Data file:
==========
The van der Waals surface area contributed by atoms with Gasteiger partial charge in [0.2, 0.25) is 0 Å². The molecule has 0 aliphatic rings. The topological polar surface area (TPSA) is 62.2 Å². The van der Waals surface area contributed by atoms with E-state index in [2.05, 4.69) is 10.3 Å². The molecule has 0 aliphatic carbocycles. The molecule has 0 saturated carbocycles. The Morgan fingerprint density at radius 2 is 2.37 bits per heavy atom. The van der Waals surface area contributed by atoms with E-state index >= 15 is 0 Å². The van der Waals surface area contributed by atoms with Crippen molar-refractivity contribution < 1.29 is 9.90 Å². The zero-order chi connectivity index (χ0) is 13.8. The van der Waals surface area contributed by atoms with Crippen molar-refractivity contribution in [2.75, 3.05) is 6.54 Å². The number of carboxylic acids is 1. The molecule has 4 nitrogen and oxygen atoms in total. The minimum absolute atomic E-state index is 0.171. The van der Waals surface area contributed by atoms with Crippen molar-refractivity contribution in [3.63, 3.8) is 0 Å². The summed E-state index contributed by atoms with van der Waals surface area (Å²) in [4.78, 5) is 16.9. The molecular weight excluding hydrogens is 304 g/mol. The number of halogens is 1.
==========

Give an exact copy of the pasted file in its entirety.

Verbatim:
The van der Waals surface area contributed by atoms with Gasteiger partial charge in [0.2, 0.25) is 0 Å². The molecule has 0 aliphatic rings. The topological polar surface area (TPSA) is 62.2 Å². The van der Waals surface area contributed by atoms with E-state index in [2.05, 4.69) is 10.3 Å². The molecule has 0 aliphatic carbocycles. The molecule has 0 saturated carbocycles. The Morgan fingerprint density at radius 2 is 2.37 bits per heavy atom. The van der Waals surface area contributed by atoms with E-state index >= 15 is 0 Å². The van der Waals surface area contributed by atoms with Crippen molar-refractivity contribution < 1.29 is 9.90 Å². The zero-order chi connectivity index (χ0) is 13.8. The van der Waals surface area contributed by atoms with Crippen molar-refractivity contribution in [2.75, 3.05) is 6.54 Å². The number of carboxylic acids is 1. The molecule has 4 nitrogen and oxygen atoms in total. The minimum absolute atomic E-state index is 0.171. The van der Waals surface area contributed by atoms with Crippen molar-refractivity contribution in [3.63, 3.8) is 0 Å². The summed E-state index contributed by atoms with van der Waals surface area (Å²) in [4.78, 5) is 16.9. The molecular weight excluding hydrogens is 304 g/mol. The number of halogens is 1.